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Yeah, it's a cure-all. My buddy Jonah broke his elbow one time. He just smoked some weed. It still clicks, but it's cool.
-Ben Stone in the film Knocked Up.

Maybe Ben Stone and his friend Jonah were onto something. A study by Israeli scientists recently published in the Journal of Bone and Mineral Research found broken bones healed faster and stronger in lab rats injected with cannabidiol (CBD), one of the non-psychoactive compounds found in marijuana. In the study, Tel Aviv University researchers injected CBD into rats with mid-femoral fractures and found the CBD made the bones stronger during and after healing. The study found the treatment was far less effective, however, when the rats were injected with a combination of CBD and THC, marijuana's psychoactive ingredient. Sorry, Ben.

The Journal of the American Medical Association recently conducted a systematic review of all controlled medical trials of cannabis and cannabinoids, analyzing almost 80 studies involving more than 6,400 participants. Most of the trials didn't achieve statistical significance, the association found, but some did, including a study that found medical marijuana to be an effective treatment for chemotherapy-induced nausea, one that found it to reduce spasticity in multiple sclerosis patients, and two others that found it to be an effective pain treatment.

However, the review found little existing evidence that marijuana and cannabinoids help with anxiety and sleep disorders, psychosis, glaucoma, depression, dementia, epilepsy, Tourette's syndrome or schizophrenia. News write ups of the JAMA's review are all over the map, with some claiming the review questions the effectiveness of medical marijuana and others saying it confirms marijuana is, in fact, medicine.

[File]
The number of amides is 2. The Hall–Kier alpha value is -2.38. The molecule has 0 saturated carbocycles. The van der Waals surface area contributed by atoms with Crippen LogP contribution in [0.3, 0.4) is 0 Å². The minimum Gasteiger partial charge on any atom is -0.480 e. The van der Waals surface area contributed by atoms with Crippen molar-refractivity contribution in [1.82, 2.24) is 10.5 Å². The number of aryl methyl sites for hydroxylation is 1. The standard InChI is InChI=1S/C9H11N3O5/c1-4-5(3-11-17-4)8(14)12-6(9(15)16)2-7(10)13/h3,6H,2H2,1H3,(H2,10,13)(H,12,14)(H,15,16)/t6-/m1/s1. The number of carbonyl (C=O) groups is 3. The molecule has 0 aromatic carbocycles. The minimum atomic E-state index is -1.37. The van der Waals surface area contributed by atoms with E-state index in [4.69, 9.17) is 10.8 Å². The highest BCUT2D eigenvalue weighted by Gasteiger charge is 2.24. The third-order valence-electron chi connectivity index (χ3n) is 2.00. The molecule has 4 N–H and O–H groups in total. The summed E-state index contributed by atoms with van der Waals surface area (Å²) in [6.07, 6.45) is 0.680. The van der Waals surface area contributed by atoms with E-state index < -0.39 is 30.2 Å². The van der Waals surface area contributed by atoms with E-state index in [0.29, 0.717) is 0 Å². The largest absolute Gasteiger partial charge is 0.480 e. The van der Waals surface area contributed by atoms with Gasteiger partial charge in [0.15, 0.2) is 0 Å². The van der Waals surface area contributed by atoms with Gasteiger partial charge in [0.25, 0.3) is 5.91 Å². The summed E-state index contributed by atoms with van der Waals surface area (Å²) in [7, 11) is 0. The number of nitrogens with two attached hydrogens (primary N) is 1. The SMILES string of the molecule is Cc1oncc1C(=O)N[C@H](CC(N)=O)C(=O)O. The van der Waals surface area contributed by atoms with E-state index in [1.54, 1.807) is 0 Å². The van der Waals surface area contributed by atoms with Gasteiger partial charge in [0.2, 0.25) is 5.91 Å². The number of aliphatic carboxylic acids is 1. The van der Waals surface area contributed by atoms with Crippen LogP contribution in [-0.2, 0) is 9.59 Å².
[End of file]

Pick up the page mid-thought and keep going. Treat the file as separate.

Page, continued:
In actuality, the review highlights marijuana's medical potential and the total dearth of "high-quality evidence" as to its effectiveness, which is directly related to the difficulty of conducting cannabis research in the United States, where the government continues to classify marijuana as a Schedule-1 controlled substance. So you have the nation's largest and most influential physicians' group saying marijuana has real medical potential to reduce pain and even save lives but there's not enough reliable evidence on the subject because Congress refuses to reclassify marijuana out the ranks of heroin, LSD and ecstasy. There's your story.

There's a lot of severe pain going around in Oregon these days. The New York Times recently reported that a whopping 93 percent of the state's 70,000 medical marijuana patients listed "severe pain" as the condition requiring treatment with pot. Ironically, "severe pain" is one of the state's qualifying conditions, along with HIV/AIDS, cancer, Alzheimer's disease, PTSD and multiple sclerosis, and, as the Times reporter notes, one that is "very subjective and potentially faked."

Meanwhile, a recent analysis by the Oregonian found that an alarming number of medical marijuana concentrates in the Beaver State are contaminated with pesticides, despite state mandated testing. The Oregonian purchased 10 concentrates from Portland dispensaries and had them tested by a pair of laboratories, which found eight to be contaminated with a total of 14 different chemicals, "including a half-dozen the federal government has classified as having possible or probable links to cancer. Among them: a common household roach killer and another whose health risks prompted the federal government to eliminate it for most residential uses more than a decade ago.

Ahhh ... Maybe that's what that clicking sound is all about.

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Thadeus Greenson

Thadeus Greenson is the news editor of the North Coast Journal.

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